A U.S. MQ-9 Reaper drone’s propeller was severely damaged when a Russian jet dumped flares on it while flying “dangerously” close in Syria over the weekend. This is only the latest “buzzing” incident, which the United States says indicates Russia’s “blatant disregard for flight safety.” Professor Michael Scharf, a former state department legal adviser, said, “The U.S. is on shaky legal ground in Syria.” Because “Russia has been invited in by the Assad regime … Russia has a better legal claim,” he added. Bernd Debusmann Jr reports for BBC News.
The United States is at a critical stage to try and negotiate the release of Travis King, the soldier who dashed across the demilitarized zone into North Korea last week, said Mickey Bergman, executive director of the Richardson Center for Global Diplomacy. The best chance at releasing a prisoner is just after they are detained when they have been interrogated but not yet charged with a crime, like spying. However, the United States has no official diplomatic relationship with North Korea, relying instead on a network of backchannels. Chelsea Bailey reports for BBC News.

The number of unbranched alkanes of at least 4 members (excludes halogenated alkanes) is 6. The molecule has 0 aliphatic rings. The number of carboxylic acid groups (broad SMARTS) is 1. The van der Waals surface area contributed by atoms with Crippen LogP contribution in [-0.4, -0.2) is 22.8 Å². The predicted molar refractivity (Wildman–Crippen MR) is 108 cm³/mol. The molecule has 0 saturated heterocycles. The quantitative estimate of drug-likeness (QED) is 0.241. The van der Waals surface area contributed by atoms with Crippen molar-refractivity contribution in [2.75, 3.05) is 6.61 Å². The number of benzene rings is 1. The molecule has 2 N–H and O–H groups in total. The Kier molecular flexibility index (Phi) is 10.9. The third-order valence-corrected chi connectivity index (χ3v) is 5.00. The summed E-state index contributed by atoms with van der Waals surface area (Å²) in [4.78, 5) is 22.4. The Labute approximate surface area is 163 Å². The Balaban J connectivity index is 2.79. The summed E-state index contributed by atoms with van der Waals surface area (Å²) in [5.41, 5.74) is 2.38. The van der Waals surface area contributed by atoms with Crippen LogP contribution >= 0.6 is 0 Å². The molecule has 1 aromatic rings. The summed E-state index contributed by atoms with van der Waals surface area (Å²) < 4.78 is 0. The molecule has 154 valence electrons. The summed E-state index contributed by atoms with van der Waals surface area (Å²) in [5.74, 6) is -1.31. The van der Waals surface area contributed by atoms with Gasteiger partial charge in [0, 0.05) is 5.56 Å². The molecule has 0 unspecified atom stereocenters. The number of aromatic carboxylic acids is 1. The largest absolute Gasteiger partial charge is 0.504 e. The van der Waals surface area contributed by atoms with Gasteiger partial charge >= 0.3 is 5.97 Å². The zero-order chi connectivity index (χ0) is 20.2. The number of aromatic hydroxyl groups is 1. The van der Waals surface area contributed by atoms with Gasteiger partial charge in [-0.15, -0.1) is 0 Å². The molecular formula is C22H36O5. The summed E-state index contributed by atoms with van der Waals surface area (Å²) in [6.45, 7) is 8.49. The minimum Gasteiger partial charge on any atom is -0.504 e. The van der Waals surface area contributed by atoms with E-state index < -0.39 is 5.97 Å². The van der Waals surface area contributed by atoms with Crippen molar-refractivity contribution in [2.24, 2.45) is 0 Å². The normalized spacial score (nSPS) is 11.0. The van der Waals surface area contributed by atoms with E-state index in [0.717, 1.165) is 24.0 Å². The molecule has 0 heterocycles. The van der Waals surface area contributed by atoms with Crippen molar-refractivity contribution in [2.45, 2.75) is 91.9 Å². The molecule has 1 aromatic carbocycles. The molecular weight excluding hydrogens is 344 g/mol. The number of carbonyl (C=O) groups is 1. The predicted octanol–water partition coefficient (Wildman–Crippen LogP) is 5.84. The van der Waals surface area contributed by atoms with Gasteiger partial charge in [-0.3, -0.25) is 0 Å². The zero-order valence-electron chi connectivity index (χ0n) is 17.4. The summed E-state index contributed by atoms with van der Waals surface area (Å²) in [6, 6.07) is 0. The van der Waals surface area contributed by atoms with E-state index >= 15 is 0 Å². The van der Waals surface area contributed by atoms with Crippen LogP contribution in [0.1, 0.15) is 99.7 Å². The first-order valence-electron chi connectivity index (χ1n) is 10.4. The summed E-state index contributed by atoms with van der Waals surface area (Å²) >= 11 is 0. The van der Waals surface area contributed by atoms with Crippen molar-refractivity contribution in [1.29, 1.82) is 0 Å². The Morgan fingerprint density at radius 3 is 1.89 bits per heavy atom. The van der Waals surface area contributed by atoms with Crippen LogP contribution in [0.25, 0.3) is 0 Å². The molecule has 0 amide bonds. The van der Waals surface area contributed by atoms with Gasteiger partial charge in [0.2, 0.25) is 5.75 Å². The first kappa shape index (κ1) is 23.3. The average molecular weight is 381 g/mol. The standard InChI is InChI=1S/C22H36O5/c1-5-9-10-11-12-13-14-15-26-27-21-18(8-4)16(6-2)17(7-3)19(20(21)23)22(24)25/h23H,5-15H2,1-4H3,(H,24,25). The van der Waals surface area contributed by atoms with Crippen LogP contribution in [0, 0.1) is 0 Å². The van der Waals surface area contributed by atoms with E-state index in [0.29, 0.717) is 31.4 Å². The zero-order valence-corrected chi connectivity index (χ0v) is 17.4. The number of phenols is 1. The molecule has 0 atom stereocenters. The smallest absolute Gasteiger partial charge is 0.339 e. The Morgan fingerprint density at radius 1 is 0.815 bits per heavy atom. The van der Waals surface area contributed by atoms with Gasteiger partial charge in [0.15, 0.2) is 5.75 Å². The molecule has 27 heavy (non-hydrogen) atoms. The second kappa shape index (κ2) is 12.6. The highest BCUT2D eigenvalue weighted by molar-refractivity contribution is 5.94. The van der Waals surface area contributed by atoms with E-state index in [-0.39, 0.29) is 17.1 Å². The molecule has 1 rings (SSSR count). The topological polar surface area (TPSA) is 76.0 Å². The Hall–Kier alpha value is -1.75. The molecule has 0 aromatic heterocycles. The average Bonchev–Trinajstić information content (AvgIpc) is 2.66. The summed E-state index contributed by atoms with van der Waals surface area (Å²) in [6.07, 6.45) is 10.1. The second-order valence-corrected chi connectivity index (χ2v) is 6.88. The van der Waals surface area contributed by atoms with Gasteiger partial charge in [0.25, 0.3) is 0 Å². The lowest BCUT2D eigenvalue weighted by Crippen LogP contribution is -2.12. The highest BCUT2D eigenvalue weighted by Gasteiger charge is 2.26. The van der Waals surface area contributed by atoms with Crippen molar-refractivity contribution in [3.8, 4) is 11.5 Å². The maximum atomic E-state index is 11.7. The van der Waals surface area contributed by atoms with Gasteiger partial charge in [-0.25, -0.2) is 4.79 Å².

Special counsel Jack Smith’s office is examining a 2020 White House meeting in which federal officials assured then-President Donald Trump of the security and integrity of the U.S. election system. Officials from agencies including the FBI, the Office of the Director of National Intelligence, and the Cybersecurity and Infrastructure Security Agency (CISA) explained to Trump why it is extraordinarily difficult to hack into or fraudulently change the results of a U.S. election. Trump is said to have been receptive to this message. Kevin Collier, Tom Winter, and Natasha Korecki report for NBC News.